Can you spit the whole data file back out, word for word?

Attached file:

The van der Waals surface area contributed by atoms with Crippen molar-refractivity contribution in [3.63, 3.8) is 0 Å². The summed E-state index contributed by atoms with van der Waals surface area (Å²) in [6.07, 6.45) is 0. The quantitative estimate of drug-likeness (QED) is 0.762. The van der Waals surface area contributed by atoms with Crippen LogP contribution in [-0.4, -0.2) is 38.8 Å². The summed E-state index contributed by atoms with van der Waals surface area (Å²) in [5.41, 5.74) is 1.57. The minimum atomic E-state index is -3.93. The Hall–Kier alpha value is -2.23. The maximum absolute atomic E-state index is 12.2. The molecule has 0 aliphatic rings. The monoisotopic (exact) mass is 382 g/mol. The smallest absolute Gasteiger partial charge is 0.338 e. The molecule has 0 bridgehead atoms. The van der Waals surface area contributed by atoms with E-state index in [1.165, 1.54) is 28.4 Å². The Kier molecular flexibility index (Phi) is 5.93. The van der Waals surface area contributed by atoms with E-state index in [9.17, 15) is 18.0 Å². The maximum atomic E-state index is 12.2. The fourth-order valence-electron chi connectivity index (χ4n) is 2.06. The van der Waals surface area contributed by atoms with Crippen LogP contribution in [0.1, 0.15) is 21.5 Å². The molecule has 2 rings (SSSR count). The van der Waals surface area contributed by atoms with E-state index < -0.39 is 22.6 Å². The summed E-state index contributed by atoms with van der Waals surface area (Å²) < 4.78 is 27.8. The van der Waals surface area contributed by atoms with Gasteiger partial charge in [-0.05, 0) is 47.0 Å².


The van der Waals surface area contributed by atoms with Crippen molar-refractivity contribution in [3.63, 3.8) is 0 Å². The summed E-state index contributed by atoms with van der Waals surface area (Å²) in [6.07, 6.45) is 0. The quantitative estimate of drug-likeness (QED) is 0.762. The van der Waals surface area contributed by atoms with Crippen LogP contribution in [-0.4, -0.2) is 38.8 Å². The summed E-state index contributed by atoms with van der Waals surface area (Å²) in [5.41, 5.74) is 1.57. The minimum atomic E-state index is -3.93. The Hall–Kier alpha value is -2.23. The maximum absolute atomic E-state index is 12.2. The molecule has 0 aliphatic rings. The monoisotopic (exact) mass is 382 g/mol. The smallest absolute Gasteiger partial charge is 0.338 e. The molecule has 0 bridgehead atoms. The van der Waals surface area contributed by atoms with E-state index in [1.165, 1.54) is 28.4 Å². The Kier molecular flexibility index (Phi) is 5.93. The van der Waals surface area contributed by atoms with E-state index in [9.17, 15) is 18.0 Å². The maximum atomic E-state index is 12.2. The fourth-order valence-electron chi connectivity index (χ4n) is 2.06. The van der Waals surface area contributed by atoms with Crippen LogP contribution in [0.1, 0.15) is 21.5 Å². The molecule has 2 rings (SSSR count). The van der Waals surface area contributed by atoms with E-state index < -0.39 is 22.6 Å². The summed E-state index contributed by atoms with van der Waals surface area (Å²) < 4.78 is 27.8. The van der Waals surface area contributed by atoms with Gasteiger partial charge in [-0.05, 0) is 47.0 Å².